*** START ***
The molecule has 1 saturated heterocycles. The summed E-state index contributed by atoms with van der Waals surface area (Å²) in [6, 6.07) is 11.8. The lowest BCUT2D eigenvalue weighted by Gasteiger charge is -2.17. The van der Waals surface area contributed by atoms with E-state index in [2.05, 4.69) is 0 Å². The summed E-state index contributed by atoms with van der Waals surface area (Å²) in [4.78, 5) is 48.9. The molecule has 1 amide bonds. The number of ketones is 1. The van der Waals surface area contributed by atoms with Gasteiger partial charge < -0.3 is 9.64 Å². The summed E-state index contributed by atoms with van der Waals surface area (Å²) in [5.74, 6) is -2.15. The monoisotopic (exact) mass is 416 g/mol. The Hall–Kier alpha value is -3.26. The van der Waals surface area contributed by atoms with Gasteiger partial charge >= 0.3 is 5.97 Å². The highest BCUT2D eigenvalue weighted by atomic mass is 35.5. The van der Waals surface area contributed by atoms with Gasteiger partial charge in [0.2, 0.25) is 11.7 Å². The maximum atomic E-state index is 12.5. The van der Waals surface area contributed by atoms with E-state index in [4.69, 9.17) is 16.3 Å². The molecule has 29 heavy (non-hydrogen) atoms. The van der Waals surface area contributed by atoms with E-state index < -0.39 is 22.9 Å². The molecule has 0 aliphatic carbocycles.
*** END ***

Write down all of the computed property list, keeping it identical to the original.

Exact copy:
The molecule has 1 saturated heterocycles. The summed E-state index contributed by atoms with van der Waals surface area (Å²) in [6, 6.07) is 11.8. The lowest BCUT2D eigenvalue weighted by Gasteiger charge is -2.17. The van der Waals surface area contributed by atoms with E-state index in [2.05, 4.69) is 0 Å². The summed E-state index contributed by atoms with van der Waals surface area (Å²) in [4.78, 5) is 48.9. The molecule has 1 amide bonds. The number of ketones is 1. The van der Waals surface area contributed by atoms with Gasteiger partial charge < -0.3 is 9.64 Å². The summed E-state index contributed by atoms with van der Waals surface area (Å²) in [5.74, 6) is -2.15. The monoisotopic (exact) mass is 416 g/mol. The Hall–Kier alpha value is -3.26. The van der Waals surface area contributed by atoms with Gasteiger partial charge >= 0.3 is 5.97 Å². The highest BCUT2D eigenvalue weighted by atomic mass is 35.5. The van der Waals surface area contributed by atoms with Gasteiger partial charge in [0.2, 0.25) is 11.7 Å². The maximum atomic E-state index is 12.5. The van der Waals surface area contributed by atoms with E-state index in [4.69, 9.17) is 16.3 Å². The molecule has 29 heavy (non-hydrogen) atoms. The van der Waals surface area contributed by atoms with E-state index < -0.39 is 22.9 Å². The molecule has 0 aliphatic carbocycles.